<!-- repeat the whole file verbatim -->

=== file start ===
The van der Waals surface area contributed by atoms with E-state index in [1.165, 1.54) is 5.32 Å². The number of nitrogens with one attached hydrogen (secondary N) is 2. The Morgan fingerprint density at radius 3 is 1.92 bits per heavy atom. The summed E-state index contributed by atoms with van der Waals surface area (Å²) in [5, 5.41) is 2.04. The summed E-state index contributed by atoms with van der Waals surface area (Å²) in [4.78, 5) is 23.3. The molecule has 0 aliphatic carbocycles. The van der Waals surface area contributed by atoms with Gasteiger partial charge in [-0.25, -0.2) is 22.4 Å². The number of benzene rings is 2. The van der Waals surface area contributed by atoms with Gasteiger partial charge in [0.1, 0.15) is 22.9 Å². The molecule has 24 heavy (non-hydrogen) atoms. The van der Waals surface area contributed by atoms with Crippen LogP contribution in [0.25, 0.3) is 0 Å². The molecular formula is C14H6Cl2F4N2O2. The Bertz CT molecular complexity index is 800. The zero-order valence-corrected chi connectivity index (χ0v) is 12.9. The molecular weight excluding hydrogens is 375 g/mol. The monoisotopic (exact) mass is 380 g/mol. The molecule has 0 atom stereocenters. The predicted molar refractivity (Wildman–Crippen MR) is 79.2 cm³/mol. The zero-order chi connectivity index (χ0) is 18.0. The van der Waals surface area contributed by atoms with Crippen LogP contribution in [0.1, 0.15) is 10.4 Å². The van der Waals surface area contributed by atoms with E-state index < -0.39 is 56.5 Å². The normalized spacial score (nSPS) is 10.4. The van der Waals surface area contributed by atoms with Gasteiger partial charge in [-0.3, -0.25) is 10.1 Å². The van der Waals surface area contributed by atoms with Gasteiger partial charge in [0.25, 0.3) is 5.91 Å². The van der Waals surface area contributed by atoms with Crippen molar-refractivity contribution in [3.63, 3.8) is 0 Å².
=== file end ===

The van der Waals surface area contributed by atoms with E-state index in [1.165, 1.54) is 5.32 Å². The number of nitrogens with one attached hydrogen (secondary N) is 2. The Morgan fingerprint density at radius 3 is 1.92 bits per heavy atom. The summed E-state index contributed by atoms with van der Waals surface area (Å²) in [5, 5.41) is 2.04. The summed E-state index contributed by atoms with van der Waals surface area (Å²) in [4.78, 5) is 23.3. The molecule has 0 aliphatic carbocycles. The van der Waals surface area contributed by atoms with Gasteiger partial charge in [-0.25, -0.2) is 22.4 Å². The number of benzene rings is 2. The van der Waals surface area contributed by atoms with Gasteiger partial charge in [0.1, 0.15) is 22.9 Å². The molecule has 24 heavy (non-hydrogen) atoms. The van der Waals surface area contributed by atoms with Crippen LogP contribution in [0.25, 0.3) is 0 Å². The molecular formula is C14H6Cl2F4N2O2. The Bertz CT molecular complexity index is 800. The zero-order valence-corrected chi connectivity index (χ0v) is 12.9. The molecular weight excluding hydrogens is 375 g/mol. The monoisotopic (exact) mass is 380 g/mol. The molecule has 0 atom stereocenters. The predicted molar refractivity (Wildman–Crippen MR) is 79.2 cm³/mol. The zero-order chi connectivity index (χ0) is 18.0. The van der Waals surface area contributed by atoms with Crippen LogP contribution in [0.1, 0.15) is 10.4 Å². The van der Waals surface area contributed by atoms with E-state index < -0.39 is 56.5 Å². The normalized spacial score (nSPS) is 10.4. The van der Waals surface area contributed by atoms with Gasteiger partial charge in [-0.3, -0.25) is 10.1 Å². The van der Waals surface area contributed by atoms with Gasteiger partial charge in [0.25, 0.3) is 5.91 Å². The van der Waals surface area contributed by atoms with Crippen molar-refractivity contribution in [3.63, 3.8) is 0 Å².